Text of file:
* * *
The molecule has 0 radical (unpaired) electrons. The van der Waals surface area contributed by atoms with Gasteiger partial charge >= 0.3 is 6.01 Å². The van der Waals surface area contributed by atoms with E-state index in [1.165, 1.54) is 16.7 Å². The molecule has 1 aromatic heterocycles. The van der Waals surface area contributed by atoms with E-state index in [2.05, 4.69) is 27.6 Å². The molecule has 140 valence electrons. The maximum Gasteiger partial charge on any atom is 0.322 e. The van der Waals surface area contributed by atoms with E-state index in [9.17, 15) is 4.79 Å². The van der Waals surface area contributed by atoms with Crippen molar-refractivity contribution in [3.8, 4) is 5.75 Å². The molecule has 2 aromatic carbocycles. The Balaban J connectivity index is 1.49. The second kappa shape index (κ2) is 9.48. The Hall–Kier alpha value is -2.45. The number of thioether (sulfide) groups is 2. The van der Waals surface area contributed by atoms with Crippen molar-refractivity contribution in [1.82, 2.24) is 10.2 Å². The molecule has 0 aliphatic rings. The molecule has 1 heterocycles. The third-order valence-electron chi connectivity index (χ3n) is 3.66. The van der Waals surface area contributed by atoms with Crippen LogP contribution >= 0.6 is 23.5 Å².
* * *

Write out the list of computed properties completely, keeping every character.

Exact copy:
The molecule has 0 radical (unpaired) electrons. The van der Waals surface area contributed by atoms with Gasteiger partial charge >= 0.3 is 6.01 Å². The van der Waals surface area contributed by atoms with E-state index in [1.165, 1.54) is 16.7 Å². The molecule has 1 aromatic heterocycles. The van der Waals surface area contributed by atoms with E-state index in [2.05, 4.69) is 27.6 Å². The molecule has 140 valence electrons. The maximum Gasteiger partial charge on any atom is 0.322 e. The van der Waals surface area contributed by atoms with E-state index in [9.17, 15) is 4.79 Å². The van der Waals surface area contributed by atoms with Crippen molar-refractivity contribution in [3.8, 4) is 5.75 Å². The molecule has 2 aromatic carbocycles. The Balaban J connectivity index is 1.49. The second kappa shape index (κ2) is 9.48. The Hall–Kier alpha value is -2.45. The number of thioether (sulfide) groups is 2. The van der Waals surface area contributed by atoms with Crippen molar-refractivity contribution in [1.82, 2.24) is 10.2 Å². The molecule has 0 aliphatic rings. The molecule has 1 heterocycles. The third-order valence-electron chi connectivity index (χ3n) is 3.66. The van der Waals surface area contributed by atoms with Crippen LogP contribution >= 0.6 is 23.5 Å².